• Yes, this claim is supportable<

  • No, this claim is not supportable<

  • Incorrect This claim makes a biographical argument and so it is not supportable according to the terms of the assignment.

    Like the prior claim, this sentence points to a specific literary aspect of Bechdel’s memoir but goes on to make a claim about something beyond the text. This claim focuses on Bechdel’s life rather than on how she represents her life in her literary work. A biographical claim like this one is not just unsupportable for this kind of assignment but also for literature papers more generally.

  • Correct Like the prior claim, this sentence points to a specific literary aspect of Bechdel’s memoir but goes on to make a claim about something beyond the text. This claim focuses on Bechdel’s life rather than on how she represents her life in her literary work. A biographical claim like this one is not just unsupportable for this kind of assignment but also for literature papers more generally.

Exercise 1: Is the claim supportable?

Your introductory literature seminar is reading Alison Bechdel’s graphic memoir Fun Home: A Family Tragicomic in which Bechdel reflects on her upbringing given new knowledge she has gleaned about her family. Imagine you are writing a 5-6 page paper on this text and are not to use outside sources. For each claim below, determine whether it is supportable<within the scope of this assignment.

5. While the illustrations in Alison Bechdel’s Fun Home initially seem to support the meaning of the written text, the combination of comic book drawings with literary language actually allows Bechdel to provide multiple and sometimes competing versions of her past.

  • Yes, this claim is supportable<

  • No, this claim is not supportable<

  • Correct This claim sets up an argument that can be supported with evidence from the text. A paper based on this claim would focus on specific moments in Fun Home in which the text and the images work at cross-purposes to complicate Bechdel’s narrative. Like claim three, this claim addresses Bechdel’s past, but it focuses on how she represents her past instead of looking to the literary text as a transparent window into Bechdel’s real life.

  • Incorrect This claim is supportable because it uses the text as a basis to make its argument. A paper based on this claim would focus on specific moments in Fun Home in which the text and the images work at cross-purposes to complicate Bechdel’s narrative. Like claim three, this claim addresses Bechdel’s past, but it focuses on how she represents her past instead of looking to the literary text as a transparent window into Bechdel’s real life.

Exercise 2: Select the content that could be used to support the claim.

Think back to the opening exercise for this lesson, and imagine that you’re in the planning stages to write an essay for the following prompt:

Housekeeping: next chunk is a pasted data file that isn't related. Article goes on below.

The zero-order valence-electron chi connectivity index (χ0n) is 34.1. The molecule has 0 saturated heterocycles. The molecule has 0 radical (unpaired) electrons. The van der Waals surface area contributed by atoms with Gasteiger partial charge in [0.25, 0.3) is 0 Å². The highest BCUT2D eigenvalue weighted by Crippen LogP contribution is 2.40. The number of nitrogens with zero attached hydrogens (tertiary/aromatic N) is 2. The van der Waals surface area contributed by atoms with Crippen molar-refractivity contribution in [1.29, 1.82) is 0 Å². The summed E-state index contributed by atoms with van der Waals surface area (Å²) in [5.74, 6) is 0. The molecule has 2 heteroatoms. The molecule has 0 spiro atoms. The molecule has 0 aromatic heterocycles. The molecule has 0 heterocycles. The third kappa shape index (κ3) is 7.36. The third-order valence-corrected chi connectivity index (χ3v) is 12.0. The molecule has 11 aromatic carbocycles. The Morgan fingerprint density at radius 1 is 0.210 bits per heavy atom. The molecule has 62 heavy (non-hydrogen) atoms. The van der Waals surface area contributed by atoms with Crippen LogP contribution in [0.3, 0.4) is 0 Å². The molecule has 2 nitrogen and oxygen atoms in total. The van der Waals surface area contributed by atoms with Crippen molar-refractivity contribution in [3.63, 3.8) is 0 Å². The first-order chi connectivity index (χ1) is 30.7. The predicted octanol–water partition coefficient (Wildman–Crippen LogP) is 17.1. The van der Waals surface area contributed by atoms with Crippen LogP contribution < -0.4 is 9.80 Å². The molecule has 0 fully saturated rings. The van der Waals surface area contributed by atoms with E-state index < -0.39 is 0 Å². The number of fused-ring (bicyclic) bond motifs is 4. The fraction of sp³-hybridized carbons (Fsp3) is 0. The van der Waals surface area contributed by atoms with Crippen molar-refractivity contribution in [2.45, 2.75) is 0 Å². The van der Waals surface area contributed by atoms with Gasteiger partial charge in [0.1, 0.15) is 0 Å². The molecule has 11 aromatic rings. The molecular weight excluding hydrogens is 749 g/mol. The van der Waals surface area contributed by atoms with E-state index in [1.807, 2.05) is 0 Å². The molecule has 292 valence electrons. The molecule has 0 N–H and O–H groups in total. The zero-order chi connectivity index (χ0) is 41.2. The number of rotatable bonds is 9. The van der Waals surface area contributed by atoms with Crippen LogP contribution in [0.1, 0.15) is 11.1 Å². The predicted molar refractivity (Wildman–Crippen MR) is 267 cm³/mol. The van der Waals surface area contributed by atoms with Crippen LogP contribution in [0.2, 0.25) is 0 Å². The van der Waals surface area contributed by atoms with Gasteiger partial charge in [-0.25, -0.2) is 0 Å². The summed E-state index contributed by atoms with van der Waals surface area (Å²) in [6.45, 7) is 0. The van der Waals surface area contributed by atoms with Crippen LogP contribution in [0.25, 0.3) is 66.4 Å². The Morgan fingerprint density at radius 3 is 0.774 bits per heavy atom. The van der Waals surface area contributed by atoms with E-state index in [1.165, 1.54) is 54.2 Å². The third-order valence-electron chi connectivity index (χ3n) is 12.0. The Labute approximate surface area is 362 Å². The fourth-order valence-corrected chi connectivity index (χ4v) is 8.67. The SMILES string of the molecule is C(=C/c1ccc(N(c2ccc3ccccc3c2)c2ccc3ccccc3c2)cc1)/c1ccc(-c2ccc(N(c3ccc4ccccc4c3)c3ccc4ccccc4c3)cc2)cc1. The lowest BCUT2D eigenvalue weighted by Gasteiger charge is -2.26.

Write a 10-12 page paper that focuses on the character of Molly Bloom in James Joyce’s Ulysses to discuss formal innovation in the novel. Though you should not do any outside research, you may refer to The Odyssey, Ulysses’ companion text.

You settle upon the following claim:

In both Joyce’s Ulysses and Homer’s Odyssey, a long-suffering wife comes sharply into focus near the end of the work. Throughout Ulysses, Joyce’s use of lengthy prose narration paradoxically resonates with parallel instances of compressed epic imagery in Homer to reveal the Penelope-like terseness underlying Molly’s voluble thinking.

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Based upon this claim, which of the following would be appropriate to use as evidence to support your claim?

  • A. An analysis of the generic similarities and differences between epics and novels as illustrated in the two works, and how these parallels and changes affect the ways the characters are portrayed.

  • B. A close reading of Molly Bloom’s final soliloquy in Ulysses.

  • C. Biographical evidence about Homer and Joyce’s lives.

  • D. An overview of what characters in each work say about Penelope and Molly, respectively, and how these comments relate to the ways the two women actually behave.

  • E. A comparison of the historical circumstances of 20th-century Dublin and ancient Greece.

  • F. A discussion of the power structures unique to being colonized, in order to discuss the impacts of imperialism upon Joyce’s Ireland, versus the role of the colonizer, in order to discuss the significance of imperial power to ancient Greece.

  • G. A formal analysis of the similarities between the two works in regards to the ways Molly and Penelope are described.

  • A. Correct. Since you will be comparing the two works in your claim and discussing the formal nature of epics and novels, a genre analysis would be good support for your claim. What else could you use to support your argument?

  • There are other answers for this question that you should select as well. Try again.

  • B. Correct. A close reading of Molly’s final thoughts would be a good way to support your arguments about the similarities between Molly and Penelope. What else could you use to support your argument?

  • There are other answers for this question that you should select as well. Try again.

  • C. The assignment tells you not to do any outside research, and so this biographical evidence would not support your claim. Similarly, biographical information is different from a formal analysis, which is what the prompt asks you to do. Try again.